General Study Habits

Time Management

Taking Notes & Reading


Interacting With Instructors

Contact Information


Taking Notes And Reading

Getting the Most out of Your Textbook

  Textbook use in courses will vary with the teaching style of the professor. Some professors will rely heavily on the textbook to fill in gaps of content information that they do not have time to cover in lecture. Others will use the textbook more as a reference source to supplement or reinforce your understanding of the main points covered in lecture. In addition, the degree to which you will be tested on specific information from the textbook will vary among professors.

  At the beginning of a course, you should determine which textbook usage style your professor employs and adjust your reading strategy accordingly. If the professor’s style is not obvious from information contained in the course syllabus or practice exams, don’t hesitate to ask him/her directly about the role of the textbook in lectures. To get the maximum effect from a textbook, you need to get in the habit of using it regularly. Moreover, you should consult the book both before and after a topic has been covered in lecture. The best use of a textbook before lecture is to skim the assignment for that day, concentrating on the section headings, boldfaced words, figures, and figure captions. This will familiarize you with the main points of the topic to be covered in lecture that day, and facilitate your note-taking efforts. After lecture, you should go back and carefully reread the assignment. This time you should look for details that reinforce the lecture discussion and supplement your notes with this information. You should also pay special attention to any figures from the textbook that the professor used during lecture, possibly recopying some form of these figures into your notes.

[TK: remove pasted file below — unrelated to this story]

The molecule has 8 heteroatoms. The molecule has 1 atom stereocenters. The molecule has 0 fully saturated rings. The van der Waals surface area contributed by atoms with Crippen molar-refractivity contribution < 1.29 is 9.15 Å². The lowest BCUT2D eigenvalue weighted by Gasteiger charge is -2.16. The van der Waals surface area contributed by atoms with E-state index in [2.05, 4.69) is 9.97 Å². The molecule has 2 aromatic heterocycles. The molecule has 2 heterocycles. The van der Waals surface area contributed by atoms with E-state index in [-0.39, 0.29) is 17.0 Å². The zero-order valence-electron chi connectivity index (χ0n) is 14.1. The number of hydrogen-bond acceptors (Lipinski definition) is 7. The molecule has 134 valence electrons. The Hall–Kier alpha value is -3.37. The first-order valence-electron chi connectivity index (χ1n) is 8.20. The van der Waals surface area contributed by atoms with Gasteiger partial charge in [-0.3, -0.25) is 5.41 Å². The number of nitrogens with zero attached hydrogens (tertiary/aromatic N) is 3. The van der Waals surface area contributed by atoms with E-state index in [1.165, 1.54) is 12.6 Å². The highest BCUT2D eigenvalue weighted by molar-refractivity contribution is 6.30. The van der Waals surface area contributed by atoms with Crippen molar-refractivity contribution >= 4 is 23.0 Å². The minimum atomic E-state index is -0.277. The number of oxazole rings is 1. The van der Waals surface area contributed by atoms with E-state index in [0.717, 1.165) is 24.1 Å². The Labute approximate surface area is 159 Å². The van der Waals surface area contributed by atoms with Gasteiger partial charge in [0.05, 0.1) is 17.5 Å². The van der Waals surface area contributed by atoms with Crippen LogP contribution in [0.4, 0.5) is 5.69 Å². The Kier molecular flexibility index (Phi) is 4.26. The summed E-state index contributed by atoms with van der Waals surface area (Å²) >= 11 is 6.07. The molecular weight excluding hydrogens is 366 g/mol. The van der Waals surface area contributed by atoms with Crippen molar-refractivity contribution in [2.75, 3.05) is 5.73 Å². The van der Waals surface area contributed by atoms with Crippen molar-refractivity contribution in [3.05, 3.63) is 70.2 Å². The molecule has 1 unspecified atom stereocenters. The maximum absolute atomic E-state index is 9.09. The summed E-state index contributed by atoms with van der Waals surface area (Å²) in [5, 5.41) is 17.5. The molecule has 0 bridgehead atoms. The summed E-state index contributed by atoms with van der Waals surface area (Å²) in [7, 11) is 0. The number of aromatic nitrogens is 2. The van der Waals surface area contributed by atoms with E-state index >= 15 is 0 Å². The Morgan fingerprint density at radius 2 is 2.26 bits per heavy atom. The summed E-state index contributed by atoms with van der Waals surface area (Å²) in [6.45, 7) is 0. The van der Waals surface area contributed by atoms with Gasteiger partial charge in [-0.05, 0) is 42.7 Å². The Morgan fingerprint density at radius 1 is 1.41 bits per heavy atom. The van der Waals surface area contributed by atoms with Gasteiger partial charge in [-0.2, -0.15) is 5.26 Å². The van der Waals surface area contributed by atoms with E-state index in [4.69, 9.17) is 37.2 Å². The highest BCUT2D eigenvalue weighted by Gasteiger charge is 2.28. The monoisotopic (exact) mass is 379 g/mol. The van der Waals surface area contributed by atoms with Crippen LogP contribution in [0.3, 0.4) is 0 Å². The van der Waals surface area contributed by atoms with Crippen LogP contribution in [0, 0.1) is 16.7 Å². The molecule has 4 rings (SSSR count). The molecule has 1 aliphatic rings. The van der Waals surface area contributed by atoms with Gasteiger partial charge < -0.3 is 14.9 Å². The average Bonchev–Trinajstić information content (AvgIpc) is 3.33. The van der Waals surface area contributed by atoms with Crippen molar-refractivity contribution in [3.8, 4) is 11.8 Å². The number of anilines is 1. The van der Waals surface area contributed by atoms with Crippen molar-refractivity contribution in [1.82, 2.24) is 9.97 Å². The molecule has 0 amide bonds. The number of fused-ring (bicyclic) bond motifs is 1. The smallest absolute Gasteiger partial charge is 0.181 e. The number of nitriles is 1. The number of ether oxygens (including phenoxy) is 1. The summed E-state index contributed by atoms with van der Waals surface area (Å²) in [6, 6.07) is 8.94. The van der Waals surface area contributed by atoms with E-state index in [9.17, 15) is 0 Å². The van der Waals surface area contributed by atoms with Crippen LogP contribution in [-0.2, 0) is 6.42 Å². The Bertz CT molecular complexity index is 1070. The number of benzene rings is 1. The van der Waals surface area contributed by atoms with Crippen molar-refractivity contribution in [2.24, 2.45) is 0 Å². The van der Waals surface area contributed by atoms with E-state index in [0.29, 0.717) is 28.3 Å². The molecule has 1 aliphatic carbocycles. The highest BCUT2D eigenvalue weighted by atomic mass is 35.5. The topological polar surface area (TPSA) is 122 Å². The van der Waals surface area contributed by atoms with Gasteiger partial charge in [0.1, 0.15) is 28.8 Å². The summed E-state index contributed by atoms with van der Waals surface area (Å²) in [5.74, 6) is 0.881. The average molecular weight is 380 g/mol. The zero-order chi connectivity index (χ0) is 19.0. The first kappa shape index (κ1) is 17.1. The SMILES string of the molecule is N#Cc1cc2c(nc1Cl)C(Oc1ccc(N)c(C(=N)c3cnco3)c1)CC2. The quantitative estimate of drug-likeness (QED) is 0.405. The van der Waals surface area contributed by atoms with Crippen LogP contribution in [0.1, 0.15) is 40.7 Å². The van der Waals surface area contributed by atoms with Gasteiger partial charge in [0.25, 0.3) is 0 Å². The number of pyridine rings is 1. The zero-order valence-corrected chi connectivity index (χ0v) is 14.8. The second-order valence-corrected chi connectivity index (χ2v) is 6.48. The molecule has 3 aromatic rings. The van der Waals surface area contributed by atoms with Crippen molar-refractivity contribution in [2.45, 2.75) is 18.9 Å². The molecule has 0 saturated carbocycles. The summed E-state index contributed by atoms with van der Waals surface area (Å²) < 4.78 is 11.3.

All content herein ęClemson University, 2000.
Site design by Michael R. Leigher.

Please direct all comments and/or suggestions
regarding this web site to: Dr. Jerry Waldvogel.